Series 1: Biographical, 1977, undated (Box 1; 1 folder)
Series 2: Correspondence, 1944-1981, undated (Box 1-2; 0.8 linear feet)
Series 3: Writings By and About Bearden, circa 1950s-1980s (Box 3; 6 folders)
Series 4: Legal and Financial Material, 1970-1977 (Box 3; 3 folders)
Series 5: Photographs, undated (Box 3; 2 folders)
Series 6: Drawings, undated (Box 3, OV 6; 4 folders)
Series 7: Printed Material, 1937-1982 (Box 3-5; 1 linear foot)

Biographical / Historical
Biographical / Historical
Born in Mecklenburg County, North Carolina, in 1914, Bearden's family relocated to New York City when Bearden was a toddler. Living in Harlem during the Harlem Renaissance of the 1920s, Bearden was exposed to such luminaries as writer Langston Hughes, painter Aaron Douglas, and musician Duke Ellington. While attending New York University, Bearden became interested in cartooning and became the art editor of the NYU Medley in his senior year. He received his B.S. in mathematics in 1935, initially planning to pursue medical school. Realizing that he had little interest in the other sciences however, Bearden began attending classes at the Art Students League in the evenings, studying under George Grosz.
In the mid-1930s Bearden published numerous political cartoons in journals and newspapers, including the Afro-American, but by the end of the decade, he shifted his emphasis to painting. Bearden's first paintings, on large sheets of brown paper, recalled his early memories of the South. After serving in the Army, Bearden began exhibiting more frequently, particularly in Washington, D.C. at the G Street Gallery and in New York with Samuel Kootz.
During a career lasting almost half a century, Bearden produced approximately two thousand works. Although best known for the collages of urban and southern scenes that he first experimented with in the mid-1960s, Bearden also completed paintings, drawings, monotypes, edition prints, public murals, record album jackets, magazine and book illustrations, and costume and set designs for theater and ballet. His work focused on religious subjects, African-American culture, jazz clubs and brothels, and history and literature. Not confining his abilities to the visual arts, Bearden also devoted attention to writing and song writing. Several of his collaborations were published as sheet music, among the most famous of which is "Seabreeze," recorded by Billy Eckstine. In addition, Bearden coauthored three full-length books: The Painter's Mind: A Study of the Relations of Structure and Space in Painting (1969) with painter Carl Holty; Six Black Masters of American Art (1972); and A History of African-American Artists: From 1792 to the Present (posthumously, 1993), the latter two with journalist Harry Henderson.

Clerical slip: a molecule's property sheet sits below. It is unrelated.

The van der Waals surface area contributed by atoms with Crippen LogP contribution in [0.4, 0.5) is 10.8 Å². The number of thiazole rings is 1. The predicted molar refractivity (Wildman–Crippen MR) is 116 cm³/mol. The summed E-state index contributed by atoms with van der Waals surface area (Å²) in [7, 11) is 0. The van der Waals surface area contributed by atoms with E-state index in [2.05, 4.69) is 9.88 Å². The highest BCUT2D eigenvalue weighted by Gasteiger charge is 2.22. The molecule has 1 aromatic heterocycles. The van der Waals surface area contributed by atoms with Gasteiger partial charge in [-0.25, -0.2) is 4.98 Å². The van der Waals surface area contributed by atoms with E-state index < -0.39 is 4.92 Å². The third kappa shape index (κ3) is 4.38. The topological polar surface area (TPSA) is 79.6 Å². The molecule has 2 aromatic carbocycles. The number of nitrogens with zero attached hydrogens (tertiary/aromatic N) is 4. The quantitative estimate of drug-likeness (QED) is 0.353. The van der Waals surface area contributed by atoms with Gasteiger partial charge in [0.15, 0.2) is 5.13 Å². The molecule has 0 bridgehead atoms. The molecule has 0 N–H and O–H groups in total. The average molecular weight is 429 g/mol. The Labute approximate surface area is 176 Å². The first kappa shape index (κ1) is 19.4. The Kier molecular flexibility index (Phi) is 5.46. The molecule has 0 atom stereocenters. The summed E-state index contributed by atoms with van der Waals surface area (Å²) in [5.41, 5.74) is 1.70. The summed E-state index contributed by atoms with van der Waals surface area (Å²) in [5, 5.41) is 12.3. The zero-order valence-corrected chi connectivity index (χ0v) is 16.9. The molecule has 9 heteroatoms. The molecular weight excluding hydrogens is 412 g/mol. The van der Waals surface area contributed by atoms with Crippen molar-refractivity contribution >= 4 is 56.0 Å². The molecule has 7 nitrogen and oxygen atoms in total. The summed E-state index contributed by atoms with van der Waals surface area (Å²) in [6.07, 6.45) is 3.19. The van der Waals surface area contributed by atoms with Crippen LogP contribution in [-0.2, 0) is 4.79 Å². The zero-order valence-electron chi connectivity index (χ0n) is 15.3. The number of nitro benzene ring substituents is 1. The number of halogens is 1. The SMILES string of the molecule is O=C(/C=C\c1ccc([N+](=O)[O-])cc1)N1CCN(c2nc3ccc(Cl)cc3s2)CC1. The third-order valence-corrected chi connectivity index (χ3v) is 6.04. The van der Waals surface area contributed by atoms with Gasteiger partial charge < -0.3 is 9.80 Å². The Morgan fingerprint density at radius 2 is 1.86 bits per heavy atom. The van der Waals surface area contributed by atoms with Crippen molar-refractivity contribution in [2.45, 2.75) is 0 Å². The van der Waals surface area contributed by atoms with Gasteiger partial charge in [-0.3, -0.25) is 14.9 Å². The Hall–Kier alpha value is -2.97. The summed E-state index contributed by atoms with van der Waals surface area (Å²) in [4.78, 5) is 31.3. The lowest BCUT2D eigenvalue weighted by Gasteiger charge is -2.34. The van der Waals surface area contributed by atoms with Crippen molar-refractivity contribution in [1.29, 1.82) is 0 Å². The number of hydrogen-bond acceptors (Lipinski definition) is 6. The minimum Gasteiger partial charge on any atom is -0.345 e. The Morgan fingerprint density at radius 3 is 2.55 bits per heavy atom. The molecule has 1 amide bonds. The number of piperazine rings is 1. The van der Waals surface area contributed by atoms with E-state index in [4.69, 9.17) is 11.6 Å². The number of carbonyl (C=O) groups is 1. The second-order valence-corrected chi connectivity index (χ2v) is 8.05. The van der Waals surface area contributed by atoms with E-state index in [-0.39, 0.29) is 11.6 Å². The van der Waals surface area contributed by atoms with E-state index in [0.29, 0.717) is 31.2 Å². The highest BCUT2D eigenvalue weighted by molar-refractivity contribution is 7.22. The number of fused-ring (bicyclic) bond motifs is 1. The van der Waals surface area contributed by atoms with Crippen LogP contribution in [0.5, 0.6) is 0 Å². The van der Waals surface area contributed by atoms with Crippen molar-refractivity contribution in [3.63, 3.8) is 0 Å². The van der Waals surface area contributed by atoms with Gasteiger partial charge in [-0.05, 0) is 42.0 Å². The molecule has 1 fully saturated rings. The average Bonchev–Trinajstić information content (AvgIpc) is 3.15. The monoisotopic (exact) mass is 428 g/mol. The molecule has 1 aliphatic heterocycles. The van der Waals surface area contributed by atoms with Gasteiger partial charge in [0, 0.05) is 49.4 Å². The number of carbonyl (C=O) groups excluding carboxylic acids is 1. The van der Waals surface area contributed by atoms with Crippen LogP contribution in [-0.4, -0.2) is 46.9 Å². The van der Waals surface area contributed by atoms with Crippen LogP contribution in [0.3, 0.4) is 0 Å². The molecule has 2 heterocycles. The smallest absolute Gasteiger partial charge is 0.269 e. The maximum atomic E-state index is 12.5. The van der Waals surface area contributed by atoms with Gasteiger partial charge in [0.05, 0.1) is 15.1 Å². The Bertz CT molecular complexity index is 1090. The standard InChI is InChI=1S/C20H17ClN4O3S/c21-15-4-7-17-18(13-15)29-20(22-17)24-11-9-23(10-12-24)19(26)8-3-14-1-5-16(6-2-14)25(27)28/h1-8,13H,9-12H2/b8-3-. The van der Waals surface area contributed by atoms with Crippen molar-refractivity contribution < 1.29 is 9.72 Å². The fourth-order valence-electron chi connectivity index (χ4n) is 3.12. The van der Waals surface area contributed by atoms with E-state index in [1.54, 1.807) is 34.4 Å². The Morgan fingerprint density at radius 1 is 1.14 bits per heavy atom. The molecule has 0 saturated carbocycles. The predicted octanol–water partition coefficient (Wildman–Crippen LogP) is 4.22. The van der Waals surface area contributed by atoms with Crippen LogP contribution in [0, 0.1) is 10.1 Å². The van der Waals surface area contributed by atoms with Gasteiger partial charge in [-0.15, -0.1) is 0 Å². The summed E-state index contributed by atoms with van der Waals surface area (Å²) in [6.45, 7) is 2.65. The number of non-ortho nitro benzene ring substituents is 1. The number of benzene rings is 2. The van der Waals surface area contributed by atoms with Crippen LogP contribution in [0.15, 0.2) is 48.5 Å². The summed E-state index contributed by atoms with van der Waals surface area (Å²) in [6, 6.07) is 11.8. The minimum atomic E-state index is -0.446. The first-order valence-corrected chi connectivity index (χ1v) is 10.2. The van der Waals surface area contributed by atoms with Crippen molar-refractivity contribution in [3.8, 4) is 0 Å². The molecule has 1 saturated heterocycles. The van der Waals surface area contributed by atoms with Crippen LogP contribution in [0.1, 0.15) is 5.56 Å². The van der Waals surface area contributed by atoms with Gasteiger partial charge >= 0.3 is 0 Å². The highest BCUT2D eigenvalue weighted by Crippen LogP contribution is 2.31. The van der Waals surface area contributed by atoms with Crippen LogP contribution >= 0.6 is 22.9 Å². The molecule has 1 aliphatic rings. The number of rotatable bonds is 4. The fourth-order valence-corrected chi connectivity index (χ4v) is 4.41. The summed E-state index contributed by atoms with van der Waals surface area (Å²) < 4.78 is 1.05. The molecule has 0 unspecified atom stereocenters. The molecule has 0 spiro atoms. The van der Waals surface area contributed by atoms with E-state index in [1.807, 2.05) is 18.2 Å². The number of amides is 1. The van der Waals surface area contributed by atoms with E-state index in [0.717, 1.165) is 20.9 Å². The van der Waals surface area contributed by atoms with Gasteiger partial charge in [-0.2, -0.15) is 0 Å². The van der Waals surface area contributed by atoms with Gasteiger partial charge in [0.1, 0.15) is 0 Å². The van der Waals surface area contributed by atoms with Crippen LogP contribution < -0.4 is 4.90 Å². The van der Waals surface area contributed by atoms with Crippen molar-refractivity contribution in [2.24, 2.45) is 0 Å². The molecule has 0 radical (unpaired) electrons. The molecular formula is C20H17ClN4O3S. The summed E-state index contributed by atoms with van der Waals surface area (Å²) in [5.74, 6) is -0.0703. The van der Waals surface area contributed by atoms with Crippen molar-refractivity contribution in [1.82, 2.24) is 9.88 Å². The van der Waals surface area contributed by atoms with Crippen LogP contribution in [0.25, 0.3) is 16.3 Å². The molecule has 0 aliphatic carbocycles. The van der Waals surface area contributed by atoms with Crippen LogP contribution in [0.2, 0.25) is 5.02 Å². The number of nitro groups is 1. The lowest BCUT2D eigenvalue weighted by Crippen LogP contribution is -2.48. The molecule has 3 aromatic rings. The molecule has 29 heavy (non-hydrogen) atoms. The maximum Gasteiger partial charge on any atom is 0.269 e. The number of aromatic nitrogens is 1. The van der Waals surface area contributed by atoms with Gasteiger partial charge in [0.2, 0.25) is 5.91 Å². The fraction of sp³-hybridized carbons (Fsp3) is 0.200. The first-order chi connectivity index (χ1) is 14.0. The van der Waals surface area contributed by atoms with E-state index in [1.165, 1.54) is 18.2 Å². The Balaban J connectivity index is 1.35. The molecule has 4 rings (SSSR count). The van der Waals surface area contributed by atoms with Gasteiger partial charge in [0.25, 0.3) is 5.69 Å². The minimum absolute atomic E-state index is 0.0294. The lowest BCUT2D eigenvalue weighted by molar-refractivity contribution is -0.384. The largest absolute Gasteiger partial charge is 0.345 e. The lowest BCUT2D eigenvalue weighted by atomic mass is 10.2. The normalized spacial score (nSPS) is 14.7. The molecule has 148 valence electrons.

Bearden was also active in the African-American arts movement of the period, serving as art director of the Harlem Cultural Council, a founding member of the Black Academy of Arts and Letters, and organizer of exhibitions, such as the Metropolitan Museum's "Harlem on My Mind" (1968). Romare Bearden died in 1988.

Administration
Separated Materials
In 1968 Romare Bearden loaned a scrapbook, photographs, catalogs, clippings, and writings for microfilming on reels N/68-87. These materials are not described in this finding aid.
Existence and Location of Copies